Some people think physical CDs and album artwork have become, or soon will become, an anachronism, as the unstoppable movement to digital downloads continues to surge ahead. Some of your NCS Co-Authors are in that camp. But not me. Whenever possible, even when I’ve already listened to a download of music, I try to get my hands on a physical CD. Lots of reasons for that, but one reason is that I like to see all the album art and any text content that may be included. And sometimes, seeing an image of album art on the webz draws me to the music, when otherwise I might never have listened to it.
A recent case in point: German black-metal band Odem Arcarum‘s new album, Outrageous Reverie Above The Erosion Of Barren Earth. I saw the amazing cover art for that album by Bulgarian artist Haate Kaate and put up a short post on it not too long ago. (You really should go check out that post to see what I’m talking about.) At that time, I had only listened to one song from the album on Odem Arcarum’s MySpace page — and did that solely because I thought the art was cool. But it didn’t take me long to buy the CD, which I now have in my grimy claws.
For me, the album art would have been worth the price of the CD. But as an added bonus, the music is also strikingly impressive — one of the coolest examples of progressive black metal I’ve yet heard. (and we’ll tell you why after the jump . . .)
This album isn’t for the attention-deficit afflicted, or for the casual listener interested in a quick fix of catchy beats. Putting aside the relatively brief instrumental introductory track (“Gate”) — which is beautiful — the remaining six songs on the album are long, ranging from seven minutes to more than 16 minutes. The songs are long for a reason — because time is necessary for Odem Arcarum’s complex arrangements to unfold and fully envelope the listener in the band’s grand design.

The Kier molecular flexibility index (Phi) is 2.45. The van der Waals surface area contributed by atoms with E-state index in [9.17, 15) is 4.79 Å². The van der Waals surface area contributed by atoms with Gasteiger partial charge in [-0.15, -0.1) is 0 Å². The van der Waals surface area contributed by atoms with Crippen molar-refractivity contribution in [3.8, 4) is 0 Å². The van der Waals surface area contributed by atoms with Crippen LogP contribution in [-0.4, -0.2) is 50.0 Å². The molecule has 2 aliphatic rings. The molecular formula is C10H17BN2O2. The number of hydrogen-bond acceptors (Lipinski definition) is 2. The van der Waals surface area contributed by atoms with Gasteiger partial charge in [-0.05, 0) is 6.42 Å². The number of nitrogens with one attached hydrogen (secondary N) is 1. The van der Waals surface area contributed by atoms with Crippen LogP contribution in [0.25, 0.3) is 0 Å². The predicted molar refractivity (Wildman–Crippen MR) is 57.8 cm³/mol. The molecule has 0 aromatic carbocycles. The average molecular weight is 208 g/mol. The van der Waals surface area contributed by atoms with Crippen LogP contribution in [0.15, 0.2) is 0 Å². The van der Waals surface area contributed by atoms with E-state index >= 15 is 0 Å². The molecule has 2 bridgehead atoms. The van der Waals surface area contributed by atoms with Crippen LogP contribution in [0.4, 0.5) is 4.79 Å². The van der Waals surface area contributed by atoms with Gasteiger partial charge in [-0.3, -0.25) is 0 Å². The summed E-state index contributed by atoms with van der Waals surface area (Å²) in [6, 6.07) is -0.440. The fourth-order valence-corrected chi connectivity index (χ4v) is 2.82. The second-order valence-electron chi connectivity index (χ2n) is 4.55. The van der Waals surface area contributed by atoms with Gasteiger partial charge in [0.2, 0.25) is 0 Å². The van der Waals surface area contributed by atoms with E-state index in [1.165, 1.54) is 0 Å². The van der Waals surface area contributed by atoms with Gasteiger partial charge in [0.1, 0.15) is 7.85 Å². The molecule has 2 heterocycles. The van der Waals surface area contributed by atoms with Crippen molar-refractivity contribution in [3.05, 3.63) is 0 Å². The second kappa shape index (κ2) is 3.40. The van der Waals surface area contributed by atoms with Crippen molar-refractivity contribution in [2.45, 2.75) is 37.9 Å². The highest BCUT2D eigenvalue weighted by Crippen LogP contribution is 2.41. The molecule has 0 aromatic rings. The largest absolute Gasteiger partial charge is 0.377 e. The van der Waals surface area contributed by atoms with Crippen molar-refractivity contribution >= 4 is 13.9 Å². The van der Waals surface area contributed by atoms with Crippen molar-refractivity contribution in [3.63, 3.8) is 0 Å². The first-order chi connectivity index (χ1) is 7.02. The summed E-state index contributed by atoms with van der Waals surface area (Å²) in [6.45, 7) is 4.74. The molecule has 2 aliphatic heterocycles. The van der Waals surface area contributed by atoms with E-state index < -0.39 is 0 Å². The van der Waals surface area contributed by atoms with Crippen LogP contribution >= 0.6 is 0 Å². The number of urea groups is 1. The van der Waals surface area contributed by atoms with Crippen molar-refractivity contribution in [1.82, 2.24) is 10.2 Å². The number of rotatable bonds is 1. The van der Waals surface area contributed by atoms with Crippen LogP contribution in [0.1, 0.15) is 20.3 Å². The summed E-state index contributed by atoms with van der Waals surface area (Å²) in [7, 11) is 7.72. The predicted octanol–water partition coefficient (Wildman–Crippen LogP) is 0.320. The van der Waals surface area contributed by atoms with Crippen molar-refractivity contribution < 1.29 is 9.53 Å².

It’s even a bit of a misnomer to call the album a collection of songs. Each song flows without pause into the one that follows, so as to make the album one unified work without perceptible breaks in the movement. Many of the songs end with passages of electronica that soften the mood and bring down the level of intensity into a meditative state before the next song begins to build in power again, but more pauses in the music occur within songs than between them.
The arrangements are intricate and obviously the product of considerable thought. They challenge the listener, not because the music is hard to appreciate, but because so much is happening that listening once just isn’t enough. There were many moments when I wanted to “stop and rewind” immediately, to appreciate more fully what I’d just heard or to understand how the band achieved the mood it had just created. Of course, that would have ruined the experience — so I’ve just been listening to the whole thing over and over. (Who needs to sleep anyway?)
This is recognizably black metal, and as you might expect, the ambience of the music is dark and often ominous. As I hear it, it reflects feelings of bitterness, remorse, resoluteness, triumph. It can be brutally intense but also sublimely beautiful. The tempo throughout is generally mid-paced, but the rhythms change subtly, with dramatic fluctuations in the level of instrumental activity. The arrangements are creatively designed and meticulously played to generate a soundscape of remarkable variety and fascination.
Three dudes recorded the music, and all three are really superb. Ar handled the guitars and synthesizers and provided harsh vocals that are dramatic and powerful (and suitably frightening). The keyboards are not overdone to the point of putting the music into the category of “symphonic” black metal, but they’re critical to the sound, and Ar is a particularly impressive guitarist.
The rhythm section consisted of Zahak on bass and C.A. on drums. Both are really good, but the drumwork is particularly mesmerizing. C.A. can certainly generate the blast beats, but as in everything else that happens on this album, he employs a multitude of techniques to suit the moment, and it’s easy to get lost in what he’s doing.
In fact, it’s easy to get lost in everything about this powerful album, and we highly recommend it.
Picking one song to share with you wasn’t easy, because the effect created by each song is in part a function of what precedes and follows it. Here’s a track from Outrageous Reverie Above The Erosion Of Barren Earth to stream. If you dig it as much as we do, you can buy the album from Osmose Productions or Amazon.com.